An unusual request

An unusual request

I mentioned in an earlier post that I’ll soon have my Sandra Gulland Ink e-books up. In the words of a youngster I know, “Soon is a very long time.” We are close — very close! — but for the concern that a few typos remain.

I proofed the files in France last summer, in the backseat of a car full of film crew, radio blaring. Not ideal!

Since then, Kris Waldherr, designer and tech wizz, read about half the chapters, and found typos. There are others, no doubt, and I’m on deadline revising This Bright Darkness: so no time to spare!

Here is the request. Are there any of you who 1) have an iPad, and 2) would be willing to read the new digital edition of The Many Lives & Secret Sorrows of Joséphine B.?

If so, I’d email you the file with instructions on how to get it into iBook. Then all you would have to do is read it, highlight whatever errors you find, and email them to me. (iBook makes this very easy.)

If you are interested, let me know! sgulland AT sandragulland DOT com.

Hortense as a teen — the subject of my next-next novel (surprise!)

Hortense as a teen — the subject of my next-next novel (surprise!)

(Hortense as a teen, at right, with one of her best friends.)

I have news today. (It’s already being tweeted on the Twitterverse!) I’m going to be writing two Young Adult novels for Penguin Canada. The first — and possibly both — will be about Josephine’s daughter Hortense, taking me back to the Napoleonic era. The books will be published in Canada as  part of Penguin’s Razorbill line and in the U.S. as part of Viking Young Readers.

I got the offer some time ago quite out-of-the-blue. It arrived on my agent’s desk in a ribboned box containing chocolates and the proposal.

I needed time to think about it. I’d been long planning to write another (adult) novel about the women in Molière’s life — this I will still do.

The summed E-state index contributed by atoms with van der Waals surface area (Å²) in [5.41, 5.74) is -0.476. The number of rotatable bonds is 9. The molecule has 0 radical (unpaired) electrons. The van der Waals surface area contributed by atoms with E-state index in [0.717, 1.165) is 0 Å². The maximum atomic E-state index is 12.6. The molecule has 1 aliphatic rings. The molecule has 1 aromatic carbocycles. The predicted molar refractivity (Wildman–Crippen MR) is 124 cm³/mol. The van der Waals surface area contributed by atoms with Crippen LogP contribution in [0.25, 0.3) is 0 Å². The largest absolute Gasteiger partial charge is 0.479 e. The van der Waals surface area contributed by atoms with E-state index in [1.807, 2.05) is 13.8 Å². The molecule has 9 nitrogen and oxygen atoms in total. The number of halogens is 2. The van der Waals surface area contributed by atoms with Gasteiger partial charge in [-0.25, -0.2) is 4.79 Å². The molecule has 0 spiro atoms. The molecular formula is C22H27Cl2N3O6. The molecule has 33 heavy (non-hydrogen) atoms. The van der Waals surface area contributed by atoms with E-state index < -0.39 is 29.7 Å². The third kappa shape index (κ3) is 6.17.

But YA? I was interested. For over a decade I was co-editor of a YA series for reluctant readers. Too, many teens are fans of my adult novels. The idea of writing YA intrigued (and challenged) me.

I spent quite a bit of time reading YA and re-researching Hortense’s life, imagining what her story might be. I wasn’t sure I wanted to return to the 18th century — but then I got hooked. Hortense is a very appealing character, and her teen years are dramatic, but also very sad. It’s a truly sweet love story, as well of the story of a girl having difficulty coming to terms with a step-father (Napoleon).

It’s going to be a very interesting few years! Somehow, I feel that I can do all of this all at once: finish This Bright Darkness, begin another adult novel set in the 17th century, write two YAs and a short novel for GoodReads, as well as launching my own e-book imprint.

A sense of reality, apparently, hasn’t clicked in with my advancing years.

I just got off the phone to a book club in Geneva — wonderful! The Skype connection was excellent. They were deep into the Trilogy and had lots of very interesting questions, a pleasure to chat with. (I told them secrets.) Thank you, Karen Smith, for organizing it.

If any of you reading this would like me to chat with your book club … just send me a note (sgulland AT sandragulland DOT com).

It’s so much fun!